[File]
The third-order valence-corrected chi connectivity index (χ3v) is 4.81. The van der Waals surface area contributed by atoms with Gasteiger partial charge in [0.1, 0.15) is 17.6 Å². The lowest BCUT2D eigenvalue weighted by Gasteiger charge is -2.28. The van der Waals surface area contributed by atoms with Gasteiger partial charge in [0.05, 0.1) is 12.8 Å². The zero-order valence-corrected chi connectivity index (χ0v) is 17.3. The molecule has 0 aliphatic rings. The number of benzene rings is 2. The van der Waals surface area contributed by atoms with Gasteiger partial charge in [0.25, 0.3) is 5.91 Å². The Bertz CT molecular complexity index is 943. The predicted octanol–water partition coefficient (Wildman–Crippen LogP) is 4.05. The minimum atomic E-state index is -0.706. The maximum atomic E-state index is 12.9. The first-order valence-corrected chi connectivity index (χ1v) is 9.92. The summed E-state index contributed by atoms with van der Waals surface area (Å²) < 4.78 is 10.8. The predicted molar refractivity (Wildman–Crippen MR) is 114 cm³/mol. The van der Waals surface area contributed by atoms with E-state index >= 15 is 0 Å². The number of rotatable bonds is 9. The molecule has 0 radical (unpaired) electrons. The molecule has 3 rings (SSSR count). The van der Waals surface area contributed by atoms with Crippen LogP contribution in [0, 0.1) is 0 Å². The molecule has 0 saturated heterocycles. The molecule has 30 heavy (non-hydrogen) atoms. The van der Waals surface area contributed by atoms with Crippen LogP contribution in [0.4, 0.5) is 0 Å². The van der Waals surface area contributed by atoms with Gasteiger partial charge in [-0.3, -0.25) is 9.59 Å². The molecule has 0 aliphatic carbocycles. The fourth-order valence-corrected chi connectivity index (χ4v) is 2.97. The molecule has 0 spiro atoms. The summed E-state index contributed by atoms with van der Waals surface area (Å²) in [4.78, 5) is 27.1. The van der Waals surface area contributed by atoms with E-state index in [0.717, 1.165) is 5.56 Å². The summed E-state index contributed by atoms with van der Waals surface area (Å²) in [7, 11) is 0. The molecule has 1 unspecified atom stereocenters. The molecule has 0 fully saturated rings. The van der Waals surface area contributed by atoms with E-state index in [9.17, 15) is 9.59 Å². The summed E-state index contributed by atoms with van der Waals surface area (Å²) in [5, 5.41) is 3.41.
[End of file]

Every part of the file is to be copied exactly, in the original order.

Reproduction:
The third-order valence-corrected chi connectivity index (χ3v) is 4.81. The van der Waals surface area contributed by atoms with Gasteiger partial charge in [0.1, 0.15) is 17.6 Å². The lowest BCUT2D eigenvalue weighted by Gasteiger charge is -2.28. The van der Waals surface area contributed by atoms with Gasteiger partial charge in [0.05, 0.1) is 12.8 Å². The zero-order valence-corrected chi connectivity index (χ0v) is 17.3. The molecule has 0 aliphatic rings. The number of benzene rings is 2. The van der Waals surface area contributed by atoms with Gasteiger partial charge in [0.25, 0.3) is 5.91 Å². The Bertz CT molecular complexity index is 943. The predicted octanol–water partition coefficient (Wildman–Crippen LogP) is 4.05. The minimum atomic E-state index is -0.706. The maximum atomic E-state index is 12.9. The first-order valence-corrected chi connectivity index (χ1v) is 9.92. The summed E-state index contributed by atoms with van der Waals surface area (Å²) < 4.78 is 10.8. The predicted molar refractivity (Wildman–Crippen MR) is 114 cm³/mol. The van der Waals surface area contributed by atoms with E-state index >= 15 is 0 Å². The number of rotatable bonds is 9. The molecule has 0 radical (unpaired) electrons. The molecule has 3 rings (SSSR count). The van der Waals surface area contributed by atoms with Crippen LogP contribution in [0, 0.1) is 0 Å². The molecule has 0 saturated heterocycles. The molecule has 30 heavy (non-hydrogen) atoms. The van der Waals surface area contributed by atoms with Crippen LogP contribution in [0.4, 0.5) is 0 Å². The van der Waals surface area contributed by atoms with Gasteiger partial charge in [-0.3, -0.25) is 9.59 Å². The molecule has 0 aliphatic carbocycles. The fourth-order valence-corrected chi connectivity index (χ4v) is 2.97. The molecule has 0 spiro atoms. The summed E-state index contributed by atoms with van der Waals surface area (Å²) in [4.78, 5) is 27.1. The van der Waals surface area contributed by atoms with E-state index in [0.717, 1.165) is 5.56 Å². The summed E-state index contributed by atoms with van der Waals surface area (Å²) in [7, 11) is 0. The molecule has 1 unspecified atom stereocenters. The molecule has 0 fully saturated rings. The van der Waals surface area contributed by atoms with E-state index in [9.17, 15) is 9.59 Å². The summed E-state index contributed by atoms with van der Waals surface area (Å²) in [5, 5.41) is 3.41.